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Seventeen States Now Part of the State Authorization Reciprocity Agreement

Last year, a diverse group of higher education and state leaders, accreditors, and regulators led by former U.S. Secretary of Education Richard Riley and with deep involvement from APLU President Peter McPherson unveiled plans for an interstate reciprocity system that would streamline regulations and allow universities and colleges to more easily offer online courses across the country.

With Kansas and Missouri joining the Midwestern State Authorization Reciprocity Agreement (M-SARA) in November, 17 states have now become part of the State Authorization Reciprocity Agreement (SARA) system –which is in part the product of those plans from a year ago. SARA is a nationwide, voluntary initiative of states that establishes baseline standards for interstate offering of postsecondary distance education courses and programs.

Overseen by the National Council and administered by four regional education compacts, SARA aims to address the patchwork of individual state regulations with their different requirements and varying degrees of complexity and costs. SARA, which opened for membership in January 2014, is significantly streamlining current regulations, reduce costs to education providers, and allow universities and colleges to more easily offer online and distance education courses to students across the country.

The 17 states that have already joined SARA are: Alaska, Arizona, Colorado, Idaho, Indiana, Kansas, Louisiana, Missouri, Montana, Nebraska, Nevada, North Dakota, Oregon, South Dakota, Virginia, Washington and West Virginia.

McPherson, vice chair of the board of the National Council for SARA (NC-SARA), and Paul Lingenfelter, chair of the board for NC-SARA and former president of the State Higher Education Executive Officers (SHEEO), were actively involved in the organization and implementation of The Commission on the Regulation of Postsecondary Distance Education. The Commission brought together a diverse set of higher education and state leaders, accreditors, and regulators to tackle the challenge institutions face in complying with maze of state laws and regulations. In April 2013, the Commission, led by former U.S. Secretary of Education Richard Riley, released its report, Advancing Access through Regulatory Reform: Findings, Principles, and Recommendations for the State Authorization Reciprocity, offering recommendations that directly laid the groundwork for the development of the interstate reciprocity system now known as SARA.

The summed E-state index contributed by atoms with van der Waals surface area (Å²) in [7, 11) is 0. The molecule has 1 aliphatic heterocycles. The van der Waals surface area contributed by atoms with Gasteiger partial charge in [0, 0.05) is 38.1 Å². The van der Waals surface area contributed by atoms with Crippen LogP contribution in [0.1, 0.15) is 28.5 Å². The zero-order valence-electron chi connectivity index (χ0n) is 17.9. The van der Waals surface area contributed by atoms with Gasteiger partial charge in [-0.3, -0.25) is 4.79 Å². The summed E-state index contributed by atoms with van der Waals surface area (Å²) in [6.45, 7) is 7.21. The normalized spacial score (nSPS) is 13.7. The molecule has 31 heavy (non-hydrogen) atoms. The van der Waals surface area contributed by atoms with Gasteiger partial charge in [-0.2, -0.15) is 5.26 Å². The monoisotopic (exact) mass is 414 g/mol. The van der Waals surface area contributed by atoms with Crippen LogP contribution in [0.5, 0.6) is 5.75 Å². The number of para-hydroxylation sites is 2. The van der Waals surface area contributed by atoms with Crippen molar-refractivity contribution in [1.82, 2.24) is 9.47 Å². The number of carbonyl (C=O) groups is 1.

The U.S. Department of Education has been examining the idea of a federal state authorization regulation for distance education programs with aims of protecting student consumers from institutions that may not adequately ensure certain quality in their online course offerings. The agency held a negotiated rulemaking committee on the issue, as well as other topics, over spring 2014. Many education groups and institutions believe that state reciprocity agreements should be recognized as a means to state authorization; however, the draft language proposed by the Department was beyond SARA in scope and retained additional controversial elements. In the end, the committee failed to reach consensus on the state authorization regulation and the Department is now free to issue its own proposed rule for public comment. The proposed rule has not yet been released, but is expected possibly in the first half of 2015.

Further information on SARA and details on how states can join the reciprocity system can be found at: http://nc-sara.org/.

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